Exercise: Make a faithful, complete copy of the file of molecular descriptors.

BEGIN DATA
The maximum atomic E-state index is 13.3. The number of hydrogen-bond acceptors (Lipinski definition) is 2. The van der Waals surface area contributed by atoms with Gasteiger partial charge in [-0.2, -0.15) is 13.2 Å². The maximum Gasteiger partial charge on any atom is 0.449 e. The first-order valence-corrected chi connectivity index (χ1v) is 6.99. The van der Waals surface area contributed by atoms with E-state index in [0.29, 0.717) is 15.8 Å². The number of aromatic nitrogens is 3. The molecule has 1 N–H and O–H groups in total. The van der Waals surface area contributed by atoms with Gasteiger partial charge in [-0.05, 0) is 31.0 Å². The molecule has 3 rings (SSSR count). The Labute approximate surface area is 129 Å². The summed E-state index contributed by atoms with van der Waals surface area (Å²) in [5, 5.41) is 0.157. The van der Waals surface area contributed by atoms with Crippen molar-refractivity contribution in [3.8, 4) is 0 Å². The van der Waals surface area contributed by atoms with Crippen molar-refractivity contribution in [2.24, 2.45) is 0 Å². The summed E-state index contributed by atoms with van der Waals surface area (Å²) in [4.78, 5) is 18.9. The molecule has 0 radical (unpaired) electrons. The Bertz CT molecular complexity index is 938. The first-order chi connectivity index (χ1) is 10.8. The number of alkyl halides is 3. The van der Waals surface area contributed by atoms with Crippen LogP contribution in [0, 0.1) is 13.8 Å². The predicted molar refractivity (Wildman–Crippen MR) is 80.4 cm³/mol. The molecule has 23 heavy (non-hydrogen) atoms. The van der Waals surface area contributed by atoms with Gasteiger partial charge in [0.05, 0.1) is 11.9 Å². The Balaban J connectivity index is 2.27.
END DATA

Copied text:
The maximum atomic E-state index is 13.3. The number of hydrogen-bond acceptors (Lipinski definition) is 2. The van der Waals surface area contributed by atoms with Gasteiger partial charge in [-0.2, -0.15) is 13.2 Å². The maximum Gasteiger partial charge on any atom is 0.449 e. The first-order valence-corrected chi connectivity index (χ1v) is 6.99. The van der Waals surface area contributed by atoms with E-state index in [0.29, 0.717) is 15.8 Å². The number of aromatic nitrogens is 3. The molecule has 1 N–H and O–H groups in total. The van der Waals surface area contributed by atoms with Gasteiger partial charge in [-0.05, 0) is 31.0 Å². The molecule has 3 rings (SSSR count). The Labute approximate surface area is 129 Å². The summed E-state index contributed by atoms with van der Waals surface area (Å²) in [5, 5.41) is 0.157. The van der Waals surface area contributed by atoms with Crippen molar-refractivity contribution in [3.8, 4) is 0 Å². The van der Waals surface area contributed by atoms with Crippen molar-refractivity contribution in [2.24, 2.45) is 0 Å². The summed E-state index contributed by atoms with van der Waals surface area (Å²) in [4.78, 5) is 18.9. The molecule has 0 radical (unpaired) electrons. The Bertz CT molecular complexity index is 938. The first-order chi connectivity index (χ1) is 10.8. The number of alkyl halides is 3. The van der Waals surface area contributed by atoms with Crippen LogP contribution in [0, 0.1) is 13.8 Å². The predicted molar refractivity (Wildman–Crippen MR) is 80.4 cm³/mol. The molecule has 23 heavy (non-hydrogen) atoms. The van der Waals surface area contributed by atoms with Gasteiger partial charge in [0.05, 0.1) is 11.9 Å². The Balaban J connectivity index is 2.27.